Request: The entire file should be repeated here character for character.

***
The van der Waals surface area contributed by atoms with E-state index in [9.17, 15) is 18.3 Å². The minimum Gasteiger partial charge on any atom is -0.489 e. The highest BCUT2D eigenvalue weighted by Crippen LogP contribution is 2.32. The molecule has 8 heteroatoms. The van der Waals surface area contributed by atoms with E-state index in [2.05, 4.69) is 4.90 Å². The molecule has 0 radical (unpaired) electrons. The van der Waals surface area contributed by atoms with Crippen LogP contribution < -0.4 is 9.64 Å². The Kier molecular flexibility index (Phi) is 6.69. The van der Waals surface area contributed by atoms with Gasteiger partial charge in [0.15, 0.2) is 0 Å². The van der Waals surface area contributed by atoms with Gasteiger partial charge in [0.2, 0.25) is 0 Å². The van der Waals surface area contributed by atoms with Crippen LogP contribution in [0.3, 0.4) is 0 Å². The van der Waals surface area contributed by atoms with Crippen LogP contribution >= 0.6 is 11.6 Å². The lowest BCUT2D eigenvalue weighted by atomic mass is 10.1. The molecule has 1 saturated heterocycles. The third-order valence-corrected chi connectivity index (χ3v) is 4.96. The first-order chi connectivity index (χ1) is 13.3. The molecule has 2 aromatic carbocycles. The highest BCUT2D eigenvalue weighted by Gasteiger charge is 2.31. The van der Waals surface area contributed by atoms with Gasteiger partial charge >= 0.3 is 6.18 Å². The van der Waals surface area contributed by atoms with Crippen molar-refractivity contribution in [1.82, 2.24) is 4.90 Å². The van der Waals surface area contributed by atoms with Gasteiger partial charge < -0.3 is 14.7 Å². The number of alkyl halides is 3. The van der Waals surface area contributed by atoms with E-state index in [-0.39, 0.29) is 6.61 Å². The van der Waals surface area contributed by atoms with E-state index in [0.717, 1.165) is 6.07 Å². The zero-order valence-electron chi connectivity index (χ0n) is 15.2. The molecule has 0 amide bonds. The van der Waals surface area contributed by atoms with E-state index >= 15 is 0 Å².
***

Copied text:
The van der Waals surface area contributed by atoms with E-state index in [9.17, 15) is 18.3 Å². The minimum Gasteiger partial charge on any atom is -0.489 e. The highest BCUT2D eigenvalue weighted by Crippen LogP contribution is 2.32. The molecule has 8 heteroatoms. The van der Waals surface area contributed by atoms with E-state index in [2.05, 4.69) is 4.90 Å². The molecule has 0 radical (unpaired) electrons. The van der Waals surface area contributed by atoms with Crippen LogP contribution < -0.4 is 9.64 Å². The Kier molecular flexibility index (Phi) is 6.69. The van der Waals surface area contributed by atoms with Gasteiger partial charge in [0.15, 0.2) is 0 Å². The van der Waals surface area contributed by atoms with Gasteiger partial charge in [0.2, 0.25) is 0 Å². The van der Waals surface area contributed by atoms with Crippen LogP contribution in [0.3, 0.4) is 0 Å². The van der Waals surface area contributed by atoms with Crippen LogP contribution >= 0.6 is 11.6 Å². The lowest BCUT2D eigenvalue weighted by atomic mass is 10.1. The molecule has 1 saturated heterocycles. The third-order valence-corrected chi connectivity index (χ3v) is 4.96. The first-order chi connectivity index (χ1) is 13.3. The molecule has 2 aromatic carbocycles. The highest BCUT2D eigenvalue weighted by Gasteiger charge is 2.31. The van der Waals surface area contributed by atoms with Gasteiger partial charge >= 0.3 is 6.18 Å². The van der Waals surface area contributed by atoms with Crippen molar-refractivity contribution in [1.82, 2.24) is 4.90 Å². The van der Waals surface area contributed by atoms with Gasteiger partial charge < -0.3 is 14.7 Å². The number of alkyl halides is 3. The van der Waals surface area contributed by atoms with E-state index in [-0.39, 0.29) is 6.61 Å². The van der Waals surface area contributed by atoms with E-state index in [0.717, 1.165) is 6.07 Å². The zero-order valence-electron chi connectivity index (χ0n) is 15.2. The molecule has 0 amide bonds. The van der Waals surface area contributed by atoms with E-state index >= 15 is 0 Å².